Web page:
The Acronym (September 2006 Edition)

September 25, 2006

Dear Clients, Family, and Friends,
I’ve decided to make “Rediscovering The Internet” the focus of my opening monologue this month.

I can recall browsing the Internet since early 1995.  I subscribed to the Prodigy (remember them?) Internet Service back then and at some point they released an upgrade to include very crude browser software and the ability to email people from other services.

In the beginning, you had to learn basic web browsing skills and e-mail.  You learned what a “homepage” was, how to do a basic search using   Yahoo, and how to read news on line.  I had the pleasure of teaching these entry level skills to many of you.  It is now 2006 and your PC may have become a paperweight.  What can you do to take your Internet experience to the next level?

It starts with believing in your PC again, seeing it in a new light as a way to improve productivity, and in some cases being willing to learn a few new skills.

Here are 3 ideas to upgrade your Internet journey to “Version 2006” and beyond:

1.  Stop using dial-up or give up.   Today’s websites are designed with broadband in mind.   If you want the Internet to be enjoyable for you, step up to the plate and subscribe to a cable or DSL connection today!  This will cost you between $25 and $50 per month depending on the service you choose.  If you can find a way to qualify for “special pricing” you may be able to pay as little as $15 per month for DSL.  I am always available to give recommendations.

2.   Experience the library at home.  Need to get the scoop on a person, place or subject of interest?   Make Wikipedia (http://en.wikipedia.org)  your go to reference guide.  Wikipedia is a free, user maintained encyclopedia and has articles in many other languages besides English.  Are there inaccuracies?  Sure.  But the management team at Wikipedia has taken new measures to ensure the objectivity of the information it provides.

All contributors have to register to create or update content on the site.  Some colleges have banned Wikipedia as a reference source for term papers.  So what?  Use the bibliography found at the end of most articles and quote those works.   I’d venture that the handful of colleges that have banned Wikipedia are probably getting lobbied pretty hard by the publishers of paid encyclopedias with free copies of the colossal waste of paper they are peddling as a reward for setting these outrageous policies.   Try using Yahoo Maps (http://maps.yahoo.com) to plan your next trip, White Pages (http://www.whitepages.com) to get correct addresses and even do reverse lookups, and Zillow (http://www.zillow.com) to get the approximate value of your house or even your neighbor’s home if you feel like being nosy!!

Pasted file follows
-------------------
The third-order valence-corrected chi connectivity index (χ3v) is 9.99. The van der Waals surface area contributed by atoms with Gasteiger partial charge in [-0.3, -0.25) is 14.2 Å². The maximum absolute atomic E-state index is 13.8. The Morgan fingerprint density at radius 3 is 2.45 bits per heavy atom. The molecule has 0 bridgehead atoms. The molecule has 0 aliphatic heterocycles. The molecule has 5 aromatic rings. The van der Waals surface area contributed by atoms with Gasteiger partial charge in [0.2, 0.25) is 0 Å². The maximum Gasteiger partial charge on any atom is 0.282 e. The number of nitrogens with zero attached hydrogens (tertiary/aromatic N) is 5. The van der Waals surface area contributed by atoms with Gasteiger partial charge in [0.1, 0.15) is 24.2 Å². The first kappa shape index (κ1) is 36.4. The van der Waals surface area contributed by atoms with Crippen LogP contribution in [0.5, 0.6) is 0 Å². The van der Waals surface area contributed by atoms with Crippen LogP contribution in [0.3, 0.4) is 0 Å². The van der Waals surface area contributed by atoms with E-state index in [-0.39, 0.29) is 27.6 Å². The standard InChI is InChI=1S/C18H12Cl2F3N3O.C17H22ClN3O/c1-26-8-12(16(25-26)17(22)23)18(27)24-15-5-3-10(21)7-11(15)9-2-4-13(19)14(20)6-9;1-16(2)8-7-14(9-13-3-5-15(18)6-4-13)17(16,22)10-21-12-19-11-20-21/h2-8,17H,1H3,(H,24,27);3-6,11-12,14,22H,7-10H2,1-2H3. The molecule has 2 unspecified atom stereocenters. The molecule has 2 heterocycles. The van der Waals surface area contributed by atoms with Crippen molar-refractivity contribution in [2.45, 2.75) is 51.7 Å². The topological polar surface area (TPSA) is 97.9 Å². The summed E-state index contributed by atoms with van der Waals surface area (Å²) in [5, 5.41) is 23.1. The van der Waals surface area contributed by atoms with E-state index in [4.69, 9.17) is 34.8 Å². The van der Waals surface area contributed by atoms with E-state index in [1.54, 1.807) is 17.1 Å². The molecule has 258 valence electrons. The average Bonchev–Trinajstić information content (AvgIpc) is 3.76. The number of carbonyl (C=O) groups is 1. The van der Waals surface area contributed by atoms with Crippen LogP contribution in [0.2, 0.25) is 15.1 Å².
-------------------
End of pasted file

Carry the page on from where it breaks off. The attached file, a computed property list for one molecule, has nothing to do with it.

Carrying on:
3.   Frequently, we type letters in Word format and spreadsheets in Excel format.  We share them with others as a function of our work or organizations we participate in.   Perhaps, your computer crashed .  You needed to re-format the hard drive or you changed computers and the new machine that you bought at the gimmick price doesn’t include any _____ Office software.  (Hint:  That’s why you were able to buy it at that price.)  Never fear, OpenOffice (http://www.openoffice.org) is here.  Open Office is the creation of Sun Microsystems and has been developed for many years.  It is now in version 2.0 and it is a very stable alternative to the $500 Microsoft Office.  Not only can it write files in its own OpenDocument format but it can also read and write to other common formats such as Word and Excel.  I’ve moved out of  my “old Office,” because my new “Office” is rent free.

No need for windows if they always shatter,
Kevin


Really Honest Reviews